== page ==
Then we shall see if my arguments come from my lips or my heart.

From Montaigne’s Essays 1.19 – That We Should Not Be Deemed Happy Until After Our Death

So it seems likely to me that [Solon] was … intending to tell us that happiness in life (depending as it does on the tranquillity and contentment of a spirit well-born and on the resolution and assurance of an ordered soul) may never be attributed to any man until we have seen him act out the last scene in his play, which is indubitably the hardest.10 In all the rest he can wear an actor’s mask: those fine philosophical arguments may be only a pose, or whatever else befalls us may not assay us to the quick, allowing us to keep our countenance serene. But in that last scene played between death and ourself there is no more feigning; we must speak straightforward French; we must show whatever is good and clean in the bottom of the pot:

Nam veræ voces tum demum pectore ab into
Ejiciuntur, et eripitur persona, manet res
[Only then are true words uttered from deep in our breast. The mask is ripped off: reality remains.]

That is why all the other actions in our life must be tried on the touchstone of this final deed. It is the Master-day, the day which judges all the others; it is (says one of the Ancients) the day which must judge all my years now past. The assay of the fruits of my studies is postponed unto death. Then we shall see if my arguments come from my lips or my heart.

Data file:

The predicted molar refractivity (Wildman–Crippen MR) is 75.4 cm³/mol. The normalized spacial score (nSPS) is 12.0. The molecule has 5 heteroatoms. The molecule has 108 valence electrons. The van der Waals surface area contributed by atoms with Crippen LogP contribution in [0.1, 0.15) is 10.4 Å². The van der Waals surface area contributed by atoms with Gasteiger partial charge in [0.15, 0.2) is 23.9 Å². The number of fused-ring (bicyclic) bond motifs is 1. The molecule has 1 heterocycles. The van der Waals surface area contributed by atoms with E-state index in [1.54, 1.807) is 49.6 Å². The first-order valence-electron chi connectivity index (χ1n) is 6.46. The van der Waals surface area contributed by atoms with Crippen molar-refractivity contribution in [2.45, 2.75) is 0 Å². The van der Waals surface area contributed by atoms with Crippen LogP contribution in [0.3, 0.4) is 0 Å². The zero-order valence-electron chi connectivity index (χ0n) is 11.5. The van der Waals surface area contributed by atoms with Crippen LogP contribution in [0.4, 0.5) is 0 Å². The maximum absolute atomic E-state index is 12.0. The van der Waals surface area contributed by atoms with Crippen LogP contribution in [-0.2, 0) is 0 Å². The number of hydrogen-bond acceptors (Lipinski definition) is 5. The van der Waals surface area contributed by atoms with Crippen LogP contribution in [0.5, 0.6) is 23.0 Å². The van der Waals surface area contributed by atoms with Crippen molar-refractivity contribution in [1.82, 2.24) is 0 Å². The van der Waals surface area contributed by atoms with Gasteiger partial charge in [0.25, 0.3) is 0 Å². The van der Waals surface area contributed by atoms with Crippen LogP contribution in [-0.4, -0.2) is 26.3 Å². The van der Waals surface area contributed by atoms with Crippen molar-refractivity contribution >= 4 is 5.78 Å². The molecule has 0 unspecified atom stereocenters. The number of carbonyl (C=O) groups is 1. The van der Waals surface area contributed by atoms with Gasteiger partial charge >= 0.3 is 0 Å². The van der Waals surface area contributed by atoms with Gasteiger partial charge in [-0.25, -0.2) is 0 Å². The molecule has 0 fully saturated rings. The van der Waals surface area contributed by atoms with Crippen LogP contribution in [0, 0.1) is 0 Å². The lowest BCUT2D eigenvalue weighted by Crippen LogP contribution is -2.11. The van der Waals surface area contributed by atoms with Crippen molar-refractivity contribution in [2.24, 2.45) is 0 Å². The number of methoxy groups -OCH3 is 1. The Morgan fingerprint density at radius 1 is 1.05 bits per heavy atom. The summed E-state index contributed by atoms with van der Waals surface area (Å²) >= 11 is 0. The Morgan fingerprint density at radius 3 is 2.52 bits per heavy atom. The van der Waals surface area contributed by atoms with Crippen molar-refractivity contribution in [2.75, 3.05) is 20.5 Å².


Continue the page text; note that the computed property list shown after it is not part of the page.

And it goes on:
je trouve vray-semblable qu’il aye regardé plus avant, et voulu dire que ce mesme bon-heur de nostre vie, qui dépend de la tranquillité et contentement d’un esprit bien né, et de la resolution et asseurance d’un’ame reglée, ne se doive jamais attribuer à l’homme, qu’on ne luy aye veu jouer le dernier acte de sa comedie, et sans doute le plus difficile. En tout le reste il y peut avoir du masque: ou ces beaux discours de la Philosophie ne sont en nous que par contenance; ou les accidens, ne nous essayant pas jusques au vif, nous donnent loysir de maintenir tousjours nostre visage rassis. Mais à ce dernier rolle de la mort et de nous, il n’y a plus que faindre, il faut parler François, il faut montrer ce qu’il y a de bon et de net dans le fond du pot,

Nam verae voces tum demum pectore ab imo
Ejiciuntur, et eripitur persona, manet res.

Voylà pourquoy se doivent à ce dernier traict toucher et esprouver toutes les autres actions de nostre vie. C’est le maistre jour, c’est le jour juge de tous les autres: c’est le jour, dict un ancien, qui doit juger de toutes mes années passées. Je remets à la mort l’essay du fruict de mes estudes. Nous verrons là si mes discours me partent de la bouche, ou du coeur

The two lines are Lucretius, III, 57.

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